A young officer on his first dive in a submarine carefully inspects the equipment as the ship slowly descends to test depth. Prior to going to sea every system has been carefully inspected and tested using various equipment that simulates actual conditions when submerged. But the real test is taking the ship out for the first time and actually diving to to that depth where the test results indicate that the ship should function as designed.
Suddenly a pipe in front of the young officer jumps from a bracket with a loud bang. The officer freezes. He speculates: ‘should that have happened? Is that an impending crisis?’ At this depth, a rupture of even a small pipe could have catastrophic consequences as sea water would spray with horrific force inside the ship damaging equipment and quickly affecting the delicate balance of buoyancy and speed needed to resurface. But the young officer does not panic for facing him and staring at the same pipe is a first class petty officer, a rank that implies several years of experience. Since the petty officer did not panic, this must not be worrisome the officer supposes. Only later does the officer learn that this was that petty officer’s first cruise and that since the officer had not panicked, the petty officer saw no need to panic either. But when more experienced sailors learn of it, they sound the alarm quickly bringing the ship to the surface and back to port.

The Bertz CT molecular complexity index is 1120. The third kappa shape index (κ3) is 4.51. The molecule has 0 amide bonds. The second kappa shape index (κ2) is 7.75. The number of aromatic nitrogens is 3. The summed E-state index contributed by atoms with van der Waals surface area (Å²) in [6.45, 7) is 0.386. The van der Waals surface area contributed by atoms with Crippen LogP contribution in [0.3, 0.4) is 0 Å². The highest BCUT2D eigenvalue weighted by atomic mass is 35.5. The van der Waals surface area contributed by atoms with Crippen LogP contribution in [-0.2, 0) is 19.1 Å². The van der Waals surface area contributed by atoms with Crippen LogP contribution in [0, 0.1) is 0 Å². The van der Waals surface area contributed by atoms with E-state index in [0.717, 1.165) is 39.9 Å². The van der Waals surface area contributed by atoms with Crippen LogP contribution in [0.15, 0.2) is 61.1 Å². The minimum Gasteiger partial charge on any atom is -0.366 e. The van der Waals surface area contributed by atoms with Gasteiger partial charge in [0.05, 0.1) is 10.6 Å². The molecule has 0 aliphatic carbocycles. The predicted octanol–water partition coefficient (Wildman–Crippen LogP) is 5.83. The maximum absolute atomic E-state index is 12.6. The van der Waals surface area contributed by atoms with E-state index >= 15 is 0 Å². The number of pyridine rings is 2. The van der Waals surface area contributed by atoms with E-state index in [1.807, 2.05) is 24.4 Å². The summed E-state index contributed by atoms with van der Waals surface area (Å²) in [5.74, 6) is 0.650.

More frequently the lack of understanding causes inappropriate panic. Considered the two women went to see the tomb of a recently deceased friend when an angel suddenly appeared. Guards stationed to watch that tomb quiver then freeze stiff with panic. Yet the women hear the authority of the angel telling them: “Do not be afraid! The one whom you seek is not here. He has been raised as he said. Come and see the place where he had lain. Then go quickly and tell his disciples …”
How does trusting Christ’s resurrection affect how you live?
Pastor, Temple Terrace Presbyterian Church